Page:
Agency can no longer af­ford free rides

Austin American-Statesman - - OPINION -

We’re glad Cap­i­tal Metro board mem­ber Norm Chafetz is ask­ing whether the tran­sit agency can — and should — re­cover more of its costs in pro­vid­ing ex­clu­sive bus ser­vice for the Uni­ver­sity of Texas. As it stands, UT pays nearly half of what it costs Cap­i­tal Metro to trans­port stu­dents and oth­ers around its Austin cam­pus.

The num­bers work out this way: Cap­i­tal Metro spent $108.1 mil­lion dur­ing the past decade run­ning its shut­tle bus sys­tem for UT stu­dents, staffers and fac­ulty mem­bers. UT paid the tran­sit agency $52.8 mil­lion for the ser­vice, or about 49 per­cent of the cost.

That ar­range­ment did not strain the agency back when it was flush with cash. But it is a con­tract that needs to be re­vis­ited in light of Cap­i­tal Metro’s trou­bled fi­nan­cial af­fairs be­cause of soar­ing costs the agency failed to plan for and lag­ging sales tax rev­enues. For now we agree with Chafetz, who is rec­om­mend­ing that the con­tract with UT be re­newed for two years (in­stead of three) so that Cap­i­tal Metro’s new chief ex­ec­u­tive of­fi­cer, Linda Wat­son, can re­visit the con­tract sooner.

That is rea­son­able given that UT is pay- ing nearly half the cost for the spe­cial­ized shut­tle ser­vice on top of what stu­dents, staff and fac­ulty pay in sales taxes that fi­nance Cap­i­tal Metro’s op­er­at­ing bud­get. But there are other fare poli­cies that need to be ad­dressed sooner be­cause they have be­come huge fi­nan­cial li­a­bil­i­ties that are de­plet­ing Cap­i­tal Metro’s bud­get.

Given its fi­nan­cial predica­ment, Cap­i­tal Metro no longer can af­ford a fare pol­icy that awards free rides to se­niors and peo­ple with dis­abil­i­ties. It is not a pol­icy based on need; all se­niors and peo­ple with dis­abil­i­ties — no mat­ter how wealthy — get that break.

And while no one is sug­gest­ing that those pas­sen­gers pay full fare, at­tempts to charge them 50 cents (half the reg­u­lar $1.00 fare) to ride the buses have trig­gered po­lit­i­cal storms.

Cap­i­tal Metro’s for­mer board chair­woman, Mar­garet Gómez, suc­cess­fully pushed the board to de­feat a pro­posal for a 25 cents fare for pas­sen­gers who now ride for free. That was last year, when Gómez was run­ning for re-elec­tion for Travis County Com­mis­sioner.

Free rides for se­niors and oth­ers were nice perks when the agency was flush with cash. But the agency, which has strug­gled to main­tain sol­vency, no longer can sus­tain free ser­vice.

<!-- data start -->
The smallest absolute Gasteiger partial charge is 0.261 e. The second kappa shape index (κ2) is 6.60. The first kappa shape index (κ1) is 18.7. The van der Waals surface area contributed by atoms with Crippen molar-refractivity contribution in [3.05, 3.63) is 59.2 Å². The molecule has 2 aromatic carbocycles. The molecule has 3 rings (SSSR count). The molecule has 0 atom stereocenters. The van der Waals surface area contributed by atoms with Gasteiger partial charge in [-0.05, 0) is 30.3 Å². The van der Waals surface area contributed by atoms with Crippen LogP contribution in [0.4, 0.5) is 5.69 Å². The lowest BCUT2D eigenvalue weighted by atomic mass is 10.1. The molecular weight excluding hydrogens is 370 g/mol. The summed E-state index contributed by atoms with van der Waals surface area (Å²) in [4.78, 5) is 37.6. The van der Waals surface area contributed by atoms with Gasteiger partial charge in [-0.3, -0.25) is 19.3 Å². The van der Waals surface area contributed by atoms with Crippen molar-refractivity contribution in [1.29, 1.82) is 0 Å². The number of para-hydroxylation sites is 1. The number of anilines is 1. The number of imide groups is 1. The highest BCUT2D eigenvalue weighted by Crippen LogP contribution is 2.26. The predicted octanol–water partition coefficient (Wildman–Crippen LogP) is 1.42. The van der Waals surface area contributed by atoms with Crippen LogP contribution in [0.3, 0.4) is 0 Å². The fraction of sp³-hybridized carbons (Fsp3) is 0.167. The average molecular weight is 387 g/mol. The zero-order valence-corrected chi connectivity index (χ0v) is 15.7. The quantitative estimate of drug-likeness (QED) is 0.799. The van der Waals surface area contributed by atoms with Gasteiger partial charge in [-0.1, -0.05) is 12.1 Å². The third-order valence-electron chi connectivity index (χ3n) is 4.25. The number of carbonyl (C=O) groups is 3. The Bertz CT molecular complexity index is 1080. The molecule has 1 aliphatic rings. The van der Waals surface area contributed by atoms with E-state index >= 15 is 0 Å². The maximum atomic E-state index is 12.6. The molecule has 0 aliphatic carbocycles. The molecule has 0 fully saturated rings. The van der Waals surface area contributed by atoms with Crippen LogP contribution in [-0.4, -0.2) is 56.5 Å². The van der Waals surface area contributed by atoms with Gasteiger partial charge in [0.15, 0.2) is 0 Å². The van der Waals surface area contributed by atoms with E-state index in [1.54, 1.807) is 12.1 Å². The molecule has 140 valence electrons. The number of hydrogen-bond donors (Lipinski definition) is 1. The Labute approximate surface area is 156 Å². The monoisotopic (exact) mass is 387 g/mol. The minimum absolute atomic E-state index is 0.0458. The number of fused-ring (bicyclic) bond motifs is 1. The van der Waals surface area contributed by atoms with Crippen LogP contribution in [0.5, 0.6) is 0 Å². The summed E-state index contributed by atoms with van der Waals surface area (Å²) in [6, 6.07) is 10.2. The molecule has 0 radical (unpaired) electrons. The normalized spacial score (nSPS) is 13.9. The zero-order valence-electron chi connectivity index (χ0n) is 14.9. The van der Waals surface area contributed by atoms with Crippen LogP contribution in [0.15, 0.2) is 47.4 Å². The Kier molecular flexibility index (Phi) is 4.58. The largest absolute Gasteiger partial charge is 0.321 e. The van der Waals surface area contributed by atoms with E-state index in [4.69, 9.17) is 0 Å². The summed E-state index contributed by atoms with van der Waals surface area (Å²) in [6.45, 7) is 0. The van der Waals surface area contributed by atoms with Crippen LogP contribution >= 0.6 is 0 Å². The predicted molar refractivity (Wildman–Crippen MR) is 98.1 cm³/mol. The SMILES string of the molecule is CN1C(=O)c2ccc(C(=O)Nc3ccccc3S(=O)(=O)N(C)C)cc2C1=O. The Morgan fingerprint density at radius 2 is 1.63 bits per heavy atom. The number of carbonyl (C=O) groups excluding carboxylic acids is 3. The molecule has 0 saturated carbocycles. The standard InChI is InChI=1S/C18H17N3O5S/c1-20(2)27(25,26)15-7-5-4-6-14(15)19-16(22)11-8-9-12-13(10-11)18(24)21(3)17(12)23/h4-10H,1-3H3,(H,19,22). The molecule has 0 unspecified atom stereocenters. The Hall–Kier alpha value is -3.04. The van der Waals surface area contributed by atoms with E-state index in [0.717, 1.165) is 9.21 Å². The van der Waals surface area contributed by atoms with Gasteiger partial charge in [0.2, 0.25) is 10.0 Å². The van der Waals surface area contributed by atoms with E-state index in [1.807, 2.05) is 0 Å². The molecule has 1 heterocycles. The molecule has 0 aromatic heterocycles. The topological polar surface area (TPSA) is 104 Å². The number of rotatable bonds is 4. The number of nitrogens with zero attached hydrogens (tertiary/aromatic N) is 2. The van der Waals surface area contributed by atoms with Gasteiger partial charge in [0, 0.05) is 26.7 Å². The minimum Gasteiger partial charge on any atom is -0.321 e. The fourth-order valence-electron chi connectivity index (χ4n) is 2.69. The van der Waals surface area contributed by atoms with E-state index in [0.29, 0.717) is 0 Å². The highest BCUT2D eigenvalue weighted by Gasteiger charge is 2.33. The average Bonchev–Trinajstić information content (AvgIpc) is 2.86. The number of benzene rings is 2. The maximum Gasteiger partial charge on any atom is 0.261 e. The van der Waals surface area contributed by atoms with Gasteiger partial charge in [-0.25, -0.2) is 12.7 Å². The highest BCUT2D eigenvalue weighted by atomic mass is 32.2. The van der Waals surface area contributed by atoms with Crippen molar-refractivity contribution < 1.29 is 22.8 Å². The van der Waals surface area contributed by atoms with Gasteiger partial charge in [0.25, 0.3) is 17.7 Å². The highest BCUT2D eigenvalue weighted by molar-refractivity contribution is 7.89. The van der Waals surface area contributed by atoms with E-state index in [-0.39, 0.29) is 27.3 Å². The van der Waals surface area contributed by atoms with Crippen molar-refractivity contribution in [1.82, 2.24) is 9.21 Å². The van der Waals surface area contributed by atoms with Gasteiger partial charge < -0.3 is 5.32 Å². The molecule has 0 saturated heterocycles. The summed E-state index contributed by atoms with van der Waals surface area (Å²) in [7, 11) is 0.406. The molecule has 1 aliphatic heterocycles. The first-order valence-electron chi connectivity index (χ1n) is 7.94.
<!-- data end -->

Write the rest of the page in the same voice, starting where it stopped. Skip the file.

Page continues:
With about 30 per­cent of its pas­sen­gers rid­ing for free, Cap­i­tal Metro is for­feit­ing nearly $1.7 mil­lion a year based on a 50 cent fare or about $850,000 a year based on 25 cents.

An­other fare pol­icy that the agency must re­vise pro­vides door-to-door ser­vice for per­sons with dis­abil­i­ties who are un­able to ride reg­u­lar buses. Vans or sedans pick up and drop off pas­sen­gers for med­i­cal ap­point­ments, shop­ping and other ac­tiv­i­ties.

We are not sug­gest­ing that the agency elim­i­nate or scale back the ser­vice, which ex­ceeds re­quire­ments of the Amer­i­cans with Dis­abil­i­ties Act. The agency’s pol­icy should re­flect the val­ues of Cen­tral Texas, and we’re glad it does that. But the ser­vice in its present form is not fi­nan­cially sus­tain­able and must be made more eq­ui­table.

In fis­cal year 2009, Cap­i­tal Metro spent nearly $20 mil­lion — about 10 per­cent of its bud­get — to serve 7,000 clients who use the spe­cial­ized ser­vice. Rid­ers pay just $1.20 each for the door-to-door ser­vice in­stead of the full $2.00 per­mit­ted by fed­eral law. The agency could re­cover $460,000 more yearly by rais­ing the fee to $2.00.

Mis­man­age­ment and poor plan­ning have con­trib­uted to Cap­i­tal Metro’s fi­nan­cial woes. The agency would be in much bet­ter shape had it raised fares for the above-men­tioned ser­vices — as well as for reg­u­lar bus ser­vice — years ago dur­ing good eco­nomic times. The agency now is play­ing catch-up with its fi­nances.

Get­ting the agency’s fi­nances in or­der will re­quire in part re­vis­ing gen­er­ous tran­sit ser­vices that Cap­i­tal Metro no longer can af­ford.

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